Episode 9 Guidance


Here’s the guidance and resource materials for teachers, librarians, parents and others who work with children for Episode Nine of The Story Thief Challenges.

Story Re-cap questions:

  1. Why was Liam happy to be back working with Aoife on the new challenge?
  2. Why was their father in a special, locked section of the hospital?
  3. What did the kids leave with their father in his hospital room?
  4. Why did their mother tear up their story challenge?
  5. Why will it be difficult to get their father to the library? How do you think they’ll do it?

Re-cap questions on Dave Rudden writing advice :

  1. What is Dave’s definition of conflict?
  2. Why must a story’s conflict be important to the main characters in a story?
  3. Why should there both be a chance to succeed and a chance to fail for the main character?
  4. Why do we all like conflict in a story?
  5. What conflicts have you experienced in your life?

Story Challenge:

PS: Here’s a Story Challenge for you!

Remember, practice makes perfect. Writing is a muscle – the more you do it, the better you get. If you want to try out writing many different types of conflict, write out ten types of character and ten types of conflict on a page. Here’s some ideas to get you started:

Possible characters: Tough Detective / Stressed Out Lawyer / Assassin-In-Training / Knight Commander / Jolly Sea Captain / etc..

Possible conflicts: Must Overcome A Fear of Spiders / Must Get Good At Ballet / Must Escape An Old Rival / Must Find The Gold Medallion of Much Importance /Must Win A Karaoke Competition / etc..

Now cut them out then muddle them so they’re mismatched. Challenge yourself to figure out why the stressed-out lawyer must stay in a haunted house for a whole night, or why the tough detective needs to learn ballet.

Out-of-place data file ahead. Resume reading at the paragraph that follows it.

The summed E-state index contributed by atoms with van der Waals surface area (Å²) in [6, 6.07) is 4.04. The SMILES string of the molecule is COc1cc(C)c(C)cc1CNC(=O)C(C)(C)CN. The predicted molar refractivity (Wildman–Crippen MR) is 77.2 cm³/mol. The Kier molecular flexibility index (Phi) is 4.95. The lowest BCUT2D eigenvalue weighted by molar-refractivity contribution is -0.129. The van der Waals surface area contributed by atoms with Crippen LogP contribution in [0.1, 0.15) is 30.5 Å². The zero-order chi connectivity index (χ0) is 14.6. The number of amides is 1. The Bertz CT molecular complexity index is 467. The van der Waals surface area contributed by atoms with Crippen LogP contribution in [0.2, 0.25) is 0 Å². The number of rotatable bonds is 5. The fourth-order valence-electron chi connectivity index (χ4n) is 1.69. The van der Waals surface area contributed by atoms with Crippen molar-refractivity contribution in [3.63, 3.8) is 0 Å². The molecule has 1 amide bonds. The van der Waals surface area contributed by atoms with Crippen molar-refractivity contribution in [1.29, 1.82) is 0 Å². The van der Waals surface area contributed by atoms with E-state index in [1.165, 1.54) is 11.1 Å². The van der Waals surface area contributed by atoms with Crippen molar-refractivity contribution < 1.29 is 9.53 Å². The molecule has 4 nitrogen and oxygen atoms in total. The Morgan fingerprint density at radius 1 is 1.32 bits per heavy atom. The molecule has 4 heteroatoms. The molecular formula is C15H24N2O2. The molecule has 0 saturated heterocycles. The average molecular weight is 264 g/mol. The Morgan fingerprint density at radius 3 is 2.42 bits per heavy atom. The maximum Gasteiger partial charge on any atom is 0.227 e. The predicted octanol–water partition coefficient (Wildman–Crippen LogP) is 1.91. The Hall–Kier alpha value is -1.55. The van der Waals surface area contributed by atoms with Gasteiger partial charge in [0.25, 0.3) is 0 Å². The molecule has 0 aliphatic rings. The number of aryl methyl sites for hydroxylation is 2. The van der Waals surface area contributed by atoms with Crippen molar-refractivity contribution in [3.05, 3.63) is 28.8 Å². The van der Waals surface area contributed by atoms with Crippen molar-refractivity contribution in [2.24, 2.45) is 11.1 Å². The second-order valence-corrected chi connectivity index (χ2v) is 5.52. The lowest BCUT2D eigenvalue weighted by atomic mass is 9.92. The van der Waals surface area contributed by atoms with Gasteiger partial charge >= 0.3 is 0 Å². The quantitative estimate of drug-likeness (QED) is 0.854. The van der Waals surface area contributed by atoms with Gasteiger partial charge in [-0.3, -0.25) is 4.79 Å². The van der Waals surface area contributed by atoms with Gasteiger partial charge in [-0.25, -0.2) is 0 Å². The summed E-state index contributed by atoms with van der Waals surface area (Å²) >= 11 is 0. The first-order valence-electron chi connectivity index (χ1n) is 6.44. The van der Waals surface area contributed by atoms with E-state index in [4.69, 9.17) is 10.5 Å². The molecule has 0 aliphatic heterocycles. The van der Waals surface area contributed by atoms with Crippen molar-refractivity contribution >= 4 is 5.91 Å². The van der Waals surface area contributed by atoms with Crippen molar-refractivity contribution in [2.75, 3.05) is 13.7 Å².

How to do this challenge?

As usual the challenge is self-explanatory, but here’s some alternative ways it can be done:

  • Let the kids come up with their own characters and challenges by giving each child two post its. On one they write a conflict. On the other a character for that conflict. Collect them up. Mix up each batch. Now redistribute one of each randomly to every child. Challenge them to come up with a story to match each character and conflict combo.
  • Instead of the kids writing the characters and conflicts have them draw them. Now mix them all up and share them around and develop stories out of them.
  • Get the kids to write or think about a time in their life where they had a conflict. Using Dave’s format, get them to describe themselves as if they were a story character (e.g. new boy in a school) and their conflict as a story (e.g. trying to fit in). Now have them write the story.
  • Get the kids to think about their favourite books / films / videogames / even sports. Get them to describe the main characters and the conflict that character faces. How can they succeed? How can they fail?
  • Whatever other approach you’re having yourself 🙂

Once the challenge is completed?

As ever we’d love to see what the kids came up with and show it to all our readers on the kids’ work pages.  Please get in touch to arrange this on our contact page.